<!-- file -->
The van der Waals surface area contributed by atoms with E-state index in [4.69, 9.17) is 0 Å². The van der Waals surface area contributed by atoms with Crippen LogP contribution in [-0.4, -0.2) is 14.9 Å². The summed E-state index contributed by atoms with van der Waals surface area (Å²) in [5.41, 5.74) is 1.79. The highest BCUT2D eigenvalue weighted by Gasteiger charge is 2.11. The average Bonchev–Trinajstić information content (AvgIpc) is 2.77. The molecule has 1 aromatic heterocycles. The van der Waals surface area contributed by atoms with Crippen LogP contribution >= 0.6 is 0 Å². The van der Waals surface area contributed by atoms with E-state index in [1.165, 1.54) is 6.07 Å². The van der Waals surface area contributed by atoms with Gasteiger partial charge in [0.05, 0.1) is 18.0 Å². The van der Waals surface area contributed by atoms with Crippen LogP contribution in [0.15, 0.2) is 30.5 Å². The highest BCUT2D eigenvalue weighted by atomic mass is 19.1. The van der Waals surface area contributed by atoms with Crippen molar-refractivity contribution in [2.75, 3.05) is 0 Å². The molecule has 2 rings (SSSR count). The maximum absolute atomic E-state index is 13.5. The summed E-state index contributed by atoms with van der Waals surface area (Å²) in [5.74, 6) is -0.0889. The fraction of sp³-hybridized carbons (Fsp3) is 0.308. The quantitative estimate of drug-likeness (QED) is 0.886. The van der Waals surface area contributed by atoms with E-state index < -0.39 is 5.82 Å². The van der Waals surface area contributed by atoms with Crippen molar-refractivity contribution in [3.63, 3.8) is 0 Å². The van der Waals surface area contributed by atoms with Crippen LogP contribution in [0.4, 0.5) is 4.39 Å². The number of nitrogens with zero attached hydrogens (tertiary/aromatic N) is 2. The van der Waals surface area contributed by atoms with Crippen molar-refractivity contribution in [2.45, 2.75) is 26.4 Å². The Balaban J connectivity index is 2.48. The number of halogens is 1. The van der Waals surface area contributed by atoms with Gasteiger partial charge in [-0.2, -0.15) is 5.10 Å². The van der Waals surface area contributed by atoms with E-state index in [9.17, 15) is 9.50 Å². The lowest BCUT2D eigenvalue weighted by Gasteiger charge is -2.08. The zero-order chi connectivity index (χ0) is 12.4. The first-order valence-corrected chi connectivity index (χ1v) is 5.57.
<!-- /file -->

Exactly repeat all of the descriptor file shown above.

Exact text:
The van der Waals surface area contributed by atoms with E-state index in [4.69, 9.17) is 0 Å². The van der Waals surface area contributed by atoms with Crippen LogP contribution in [-0.4, -0.2) is 14.9 Å². The summed E-state index contributed by atoms with van der Waals surface area (Å²) in [5.41, 5.74) is 1.79. The highest BCUT2D eigenvalue weighted by Gasteiger charge is 2.11. The average Bonchev–Trinajstić information content (AvgIpc) is 2.77. The molecule has 1 aromatic heterocycles. The van der Waals surface area contributed by atoms with Crippen LogP contribution >= 0.6 is 0 Å². The van der Waals surface area contributed by atoms with E-state index in [1.165, 1.54) is 6.07 Å². The van der Waals surface area contributed by atoms with Gasteiger partial charge in [0.05, 0.1) is 18.0 Å². The van der Waals surface area contributed by atoms with Crippen LogP contribution in [0.15, 0.2) is 30.5 Å². The highest BCUT2D eigenvalue weighted by atomic mass is 19.1. The van der Waals surface area contributed by atoms with Crippen molar-refractivity contribution in [2.75, 3.05) is 0 Å². The molecule has 2 rings (SSSR count). The maximum absolute atomic E-state index is 13.5. The summed E-state index contributed by atoms with van der Waals surface area (Å²) in [5.74, 6) is -0.0889. The fraction of sp³-hybridized carbons (Fsp3) is 0.308. The quantitative estimate of drug-likeness (QED) is 0.886. The van der Waals surface area contributed by atoms with E-state index < -0.39 is 5.82 Å². The van der Waals surface area contributed by atoms with Crippen molar-refractivity contribution in [3.63, 3.8) is 0 Å². The van der Waals surface area contributed by atoms with Crippen LogP contribution in [0.4, 0.5) is 4.39 Å². The number of nitrogens with zero attached hydrogens (tertiary/aromatic N) is 2. The van der Waals surface area contributed by atoms with Crippen molar-refractivity contribution in [2.45, 2.75) is 26.4 Å². The Balaban J connectivity index is 2.48. The number of halogens is 1. The van der Waals surface area contributed by atoms with Gasteiger partial charge in [-0.2, -0.15) is 5.10 Å². The van der Waals surface area contributed by atoms with E-state index in [9.17, 15) is 9.50 Å². The lowest BCUT2D eigenvalue weighted by Gasteiger charge is -2.08. The zero-order chi connectivity index (χ0) is 12.4. The first-order valence-corrected chi connectivity index (χ1v) is 5.57.